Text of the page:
As Viesturdārzs is on the outskirts of the city centre, it is the quietest of all the parks in Riga. It’s not near the City Canal like the other parks, but it has its own tranquil bodies of water. Like the other city parks, Viesturdārzs has monuments and playgrounds for the kids. And also for dogs! Viesturdārzs is a dog-friendly park.

Aside from being furry-friendly, something that sets this park apart from the rest is its art. There are permanent art installations all around the park.

Free Things to do in Riga – Visit the Castle of Light/Gaismas pils

The Castle of Light is the combination of two significant ideas from Latvian culture; the Glass Mountain and the Castle of Light. The Glass mountain represents obstacles faced by creative folk while the Castle of Light symbolises human creativity and freedom. So it’s quite apt that the combination of these two ideas should house the National Library of Latvia (Latvijas Nacionālā bibliotēka).

K in Motion Travel Blog. Free Things to do in Riga. Castle of Light
Image by Nikolaus Bader from Pixabay
Easily Recognisable

With its striking design and 68 metre height, it has become a dominant part of Riga’s cityscape since its construction in 2014. The Castle of Light is said to be one of the most beautiful modern libraries in the world. It was even included in the BBC list of the Ten Most Beautiful Modern Libraries in the World in 2017.

The thirteen floors of the library are home to over 5 million titles, including manuscripts from the 14th century! So it has something for the book worm in all of us. Did I forget to mention that it has free WiFi?

Take Our FREE Downloadable Itinerary of Free Things to do in Riga

Finally, if you’re planning a trip to Riga in the future, here’s a downloadable Free Things to do in Riga Itinerary just for you! You can keep it on your phone to refer to while you’re on the go.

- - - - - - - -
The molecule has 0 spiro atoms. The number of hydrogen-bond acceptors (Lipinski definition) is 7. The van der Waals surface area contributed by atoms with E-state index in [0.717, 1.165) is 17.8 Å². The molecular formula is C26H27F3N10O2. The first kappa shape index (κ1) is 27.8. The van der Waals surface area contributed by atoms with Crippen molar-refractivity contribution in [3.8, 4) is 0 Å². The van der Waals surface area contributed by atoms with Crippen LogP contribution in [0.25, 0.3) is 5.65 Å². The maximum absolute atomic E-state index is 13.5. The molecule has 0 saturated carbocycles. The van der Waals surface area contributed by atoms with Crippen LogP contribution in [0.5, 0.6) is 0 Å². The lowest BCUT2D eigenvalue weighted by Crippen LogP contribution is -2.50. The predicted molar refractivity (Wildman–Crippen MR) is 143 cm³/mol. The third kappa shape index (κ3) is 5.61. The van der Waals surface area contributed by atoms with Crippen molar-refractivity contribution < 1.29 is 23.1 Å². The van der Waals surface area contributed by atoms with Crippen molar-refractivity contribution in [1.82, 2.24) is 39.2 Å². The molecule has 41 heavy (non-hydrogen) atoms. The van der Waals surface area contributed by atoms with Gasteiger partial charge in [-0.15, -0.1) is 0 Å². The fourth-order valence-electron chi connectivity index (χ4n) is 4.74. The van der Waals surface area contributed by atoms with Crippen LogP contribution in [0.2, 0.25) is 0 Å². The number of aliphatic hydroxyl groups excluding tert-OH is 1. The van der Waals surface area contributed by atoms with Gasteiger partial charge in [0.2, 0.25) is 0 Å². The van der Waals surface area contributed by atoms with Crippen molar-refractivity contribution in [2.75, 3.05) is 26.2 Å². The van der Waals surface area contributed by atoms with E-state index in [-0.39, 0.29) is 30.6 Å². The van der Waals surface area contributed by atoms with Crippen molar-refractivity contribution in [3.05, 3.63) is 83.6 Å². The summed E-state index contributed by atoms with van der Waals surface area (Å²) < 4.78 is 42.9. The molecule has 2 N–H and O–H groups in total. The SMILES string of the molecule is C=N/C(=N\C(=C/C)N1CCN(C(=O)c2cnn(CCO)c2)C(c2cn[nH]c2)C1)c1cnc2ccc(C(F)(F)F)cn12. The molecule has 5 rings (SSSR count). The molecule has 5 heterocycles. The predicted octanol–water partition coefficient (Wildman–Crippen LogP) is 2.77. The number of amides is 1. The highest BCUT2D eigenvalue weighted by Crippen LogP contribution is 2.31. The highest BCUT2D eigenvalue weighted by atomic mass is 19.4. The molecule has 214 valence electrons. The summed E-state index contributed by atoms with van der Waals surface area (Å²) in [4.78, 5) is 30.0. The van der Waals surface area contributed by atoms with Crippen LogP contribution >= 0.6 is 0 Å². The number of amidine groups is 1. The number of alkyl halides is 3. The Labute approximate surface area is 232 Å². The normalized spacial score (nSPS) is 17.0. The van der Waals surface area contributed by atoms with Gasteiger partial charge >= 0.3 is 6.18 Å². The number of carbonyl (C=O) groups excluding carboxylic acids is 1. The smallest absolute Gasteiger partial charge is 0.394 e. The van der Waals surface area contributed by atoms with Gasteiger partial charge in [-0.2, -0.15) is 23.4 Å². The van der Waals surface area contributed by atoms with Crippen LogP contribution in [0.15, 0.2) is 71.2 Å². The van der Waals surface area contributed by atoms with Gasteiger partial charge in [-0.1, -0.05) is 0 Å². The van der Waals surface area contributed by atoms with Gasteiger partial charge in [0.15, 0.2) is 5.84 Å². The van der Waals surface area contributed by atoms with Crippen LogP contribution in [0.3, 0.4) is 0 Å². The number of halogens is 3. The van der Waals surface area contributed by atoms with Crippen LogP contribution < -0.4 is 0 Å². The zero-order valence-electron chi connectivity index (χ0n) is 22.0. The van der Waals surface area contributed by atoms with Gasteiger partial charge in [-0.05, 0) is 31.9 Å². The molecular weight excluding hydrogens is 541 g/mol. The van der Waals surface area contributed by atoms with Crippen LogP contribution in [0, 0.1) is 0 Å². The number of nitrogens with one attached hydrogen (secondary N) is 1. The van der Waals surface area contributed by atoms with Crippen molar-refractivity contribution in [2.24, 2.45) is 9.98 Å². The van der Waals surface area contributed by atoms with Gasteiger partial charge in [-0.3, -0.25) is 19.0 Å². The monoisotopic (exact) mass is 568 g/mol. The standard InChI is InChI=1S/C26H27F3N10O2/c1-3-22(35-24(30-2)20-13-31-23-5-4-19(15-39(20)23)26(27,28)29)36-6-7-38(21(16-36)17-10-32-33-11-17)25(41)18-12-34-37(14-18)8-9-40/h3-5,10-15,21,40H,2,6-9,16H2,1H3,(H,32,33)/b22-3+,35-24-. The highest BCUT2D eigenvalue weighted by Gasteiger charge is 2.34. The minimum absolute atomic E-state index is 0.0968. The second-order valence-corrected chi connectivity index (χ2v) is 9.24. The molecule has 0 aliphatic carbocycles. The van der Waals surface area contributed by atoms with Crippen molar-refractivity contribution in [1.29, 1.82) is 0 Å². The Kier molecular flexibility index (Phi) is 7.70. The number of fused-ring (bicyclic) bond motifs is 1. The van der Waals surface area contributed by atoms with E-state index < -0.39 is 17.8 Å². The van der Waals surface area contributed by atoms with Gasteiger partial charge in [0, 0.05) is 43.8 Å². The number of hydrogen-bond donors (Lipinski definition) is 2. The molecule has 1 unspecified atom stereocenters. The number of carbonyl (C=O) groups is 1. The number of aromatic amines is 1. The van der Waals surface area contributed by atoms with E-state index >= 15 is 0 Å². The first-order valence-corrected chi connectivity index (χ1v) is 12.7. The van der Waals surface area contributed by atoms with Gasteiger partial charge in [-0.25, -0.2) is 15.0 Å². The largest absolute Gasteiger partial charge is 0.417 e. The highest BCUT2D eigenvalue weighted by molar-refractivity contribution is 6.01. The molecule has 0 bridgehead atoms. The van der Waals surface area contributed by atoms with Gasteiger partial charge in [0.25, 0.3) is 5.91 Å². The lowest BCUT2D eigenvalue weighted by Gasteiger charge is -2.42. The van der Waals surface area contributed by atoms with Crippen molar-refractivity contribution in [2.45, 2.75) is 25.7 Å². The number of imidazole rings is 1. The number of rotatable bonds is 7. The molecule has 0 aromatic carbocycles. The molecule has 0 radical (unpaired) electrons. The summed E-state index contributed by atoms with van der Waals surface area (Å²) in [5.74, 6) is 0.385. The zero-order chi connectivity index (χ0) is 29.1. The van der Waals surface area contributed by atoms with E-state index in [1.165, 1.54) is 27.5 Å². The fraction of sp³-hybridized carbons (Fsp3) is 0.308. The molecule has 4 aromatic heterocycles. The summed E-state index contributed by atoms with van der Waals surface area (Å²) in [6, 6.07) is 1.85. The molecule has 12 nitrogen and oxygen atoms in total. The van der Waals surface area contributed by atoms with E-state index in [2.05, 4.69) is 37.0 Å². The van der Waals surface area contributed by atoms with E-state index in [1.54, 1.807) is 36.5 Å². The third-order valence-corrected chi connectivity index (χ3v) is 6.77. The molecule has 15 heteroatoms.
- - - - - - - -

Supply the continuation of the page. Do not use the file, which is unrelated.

Related Post: Reflections of Riga

Check out our other Northern European guides –
Free Things to do in Vilnius
Free Things to do in Riga
Free Things to do in Tallinn
How to Prepare for Finland in the Winter


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Reflections of Riga

Unfortunately, my luxury bus ride from the Lithuanian capital Vilnius had to come to an end. I was now in the Latvian capital of Riga. In this article I’ve included photographic reflections of Riga as well as my own experience of the cosmopolitan capital city of Latvia.

The hours seemed to have flown by while I was on the bus and it was now dark. Very dark. But it wasn’t even 7pm yet. I don’t think I could ever get used to these crazy European winters!

There was something that struck me about Riga straight away. It instantly seemed more modern and happening than the Lithuanian capital city that I had just left. I had arrived in both cities at similar times, yet Riga was a lot more lively. More lights, more people, more traffic and more open stores.